February 24, 2010
The Buffalo Bills had won the AFL championship in 1964 in no small part to the efforts of their 250-pound battering ram fullback Cookie Gilchrist, the league’s leading rusher with 981 yards on 230 carries. But on February 24, 1965 they traded Gilchrist to the Denver Broncos for a lesser fullback, Billy Joe.
Gilchrist had been a mainstay of the Buffalo backfield since joining the team in 1962 after six years in the Canadian Football League. He had been an outstanding all-around player north of the border, but wore out his welcome with three teams before heading back to the US and the American Football League. With the Bills, he was both a powerful and productive runner, twice leading the league in rushing and setting a single-game record of 243 yards while gaining a well-earned reputation as an outstanding pass blocker. He was also outspoken and assertive in ways that sometimes annoyed teammates and most certainly led to disputes with Head Coach Lou Saban and the front office.
Prior to the ’64 season, Gilchrist had openly requested a trade to New York, where he saw greater potential for off-field business opportunities. He was often late for practice and openly disagreed with QB Jack Kemp, who wanted to throw the ball more. The situation came to a head during a game on November 15 against the Boston Patriots. The Bills were trailing late in the first half and had been passing far more often than running (Gilchrist had five carries for 23 yards, while Kemp had gone to the air 22 times). With the offense driving, Gilchrist suddenly pulled himself out of the game and sent in rookie Willie Ross to replace him.
The team lost for the first time all year, and an angry Coach Saban placed Gilchrist on waivers two days later. Not surprisingly, three teams claimed him, but a group of players interceded with Saban to have him recall the big fullback from waivers. Kemp had played a part – whatever their differences regarding offensive philosophy, the two were friends off the field – and convinced Gilchrist to apologize to the team and request a reinstatement. Whatever annoyances he had caused, his teammates were well aware that he always showed up motivated to play and they needed him if they were to win the division and league titles.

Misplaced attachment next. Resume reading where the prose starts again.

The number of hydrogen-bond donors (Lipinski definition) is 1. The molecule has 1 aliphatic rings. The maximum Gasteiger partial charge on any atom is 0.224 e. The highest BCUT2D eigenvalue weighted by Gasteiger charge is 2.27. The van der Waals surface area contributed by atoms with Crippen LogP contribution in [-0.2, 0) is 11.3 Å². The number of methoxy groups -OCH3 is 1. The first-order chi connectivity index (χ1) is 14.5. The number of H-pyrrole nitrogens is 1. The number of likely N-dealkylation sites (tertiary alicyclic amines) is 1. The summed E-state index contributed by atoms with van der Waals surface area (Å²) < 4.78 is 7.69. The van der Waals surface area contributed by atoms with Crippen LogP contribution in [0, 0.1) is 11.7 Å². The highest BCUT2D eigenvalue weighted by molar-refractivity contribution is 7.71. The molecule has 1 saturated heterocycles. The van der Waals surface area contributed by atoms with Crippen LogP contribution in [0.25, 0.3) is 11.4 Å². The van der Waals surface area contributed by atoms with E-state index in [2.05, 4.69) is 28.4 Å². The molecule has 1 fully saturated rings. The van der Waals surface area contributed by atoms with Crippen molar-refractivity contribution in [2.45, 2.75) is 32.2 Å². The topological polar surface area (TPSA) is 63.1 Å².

Saban agreed to allow Gilchrist back on the team, but once the season was over and a championship won, he was ready to take action. There were plenty of explanations offered by the club as to why they dealt him – most notably, although he had played in the AFL for just three years, he was 30 years old and, combined with his years in the CFL when he had also played linebacker on defense, his body had taken a beating. But in reality, he had simply become too difficult to handle.
Billy Joe was about the same size as Gilchrist, at 6’2” and 235 pounds and had been the league’s Rookie of the Year in 1963 after arriving as an 11th round draft choice out of Villanova. But his 646 yards in that first season ended up being his career high. He wasn’t the punishing and productive runner that Gilchrist had been, nor nearly as effective a blocker. In ’65, he contributed 377 yards with just a 3.1 average gain per carry (HB Wray Carlton led the team with 592 rushing yards), although he caught a career-high 27 passes. The Bills, with Kemp still at quarterback, an outstanding offensive line, and excellent defense, still had more than enough to win another championship.
Gilchrist gained 954 yards for the lowly Broncos (4-10) in 1965, which ranked second in the AFL, on 230 carries. It was a last hurrah for the big fullback with the big personality, and he refused to report to the club for the ’66 season. Placed on reserve to start the season, he ended up being dealt to the expansion Miami Dolphins midway through the campaign.
Ironically, Gilchrist and Joe were teammates in Miami in 1966 – the Dolphins had selected Joe from Buffalo in the expansion draft. Appearing in eight games, Gilchrist gained 262 yards on 72 carries (30 more yards than Billy Joe gained over the course of the entire season). He went back to Denver, where, in another irony, he was reunited with Lou Saban, but played in just one game before it was apparent that his knees could no longer provide the power needed to continue as an effective power back.
Cookie Gilchrist was certainly one of the most memorable characters in the AFL, and one of its best players. He was a force on the football field and a larger-than-life personality off of it – charming and intelligent, but also brazen and defiant. As a general manager of the CFL’s Toronto Argonauts put it, “Put up with him for a season or two, he’ll be great. But then get rid of him before you have a nervous breakdown.”
The Bills got three good years out of him, including a key role in a league championship season.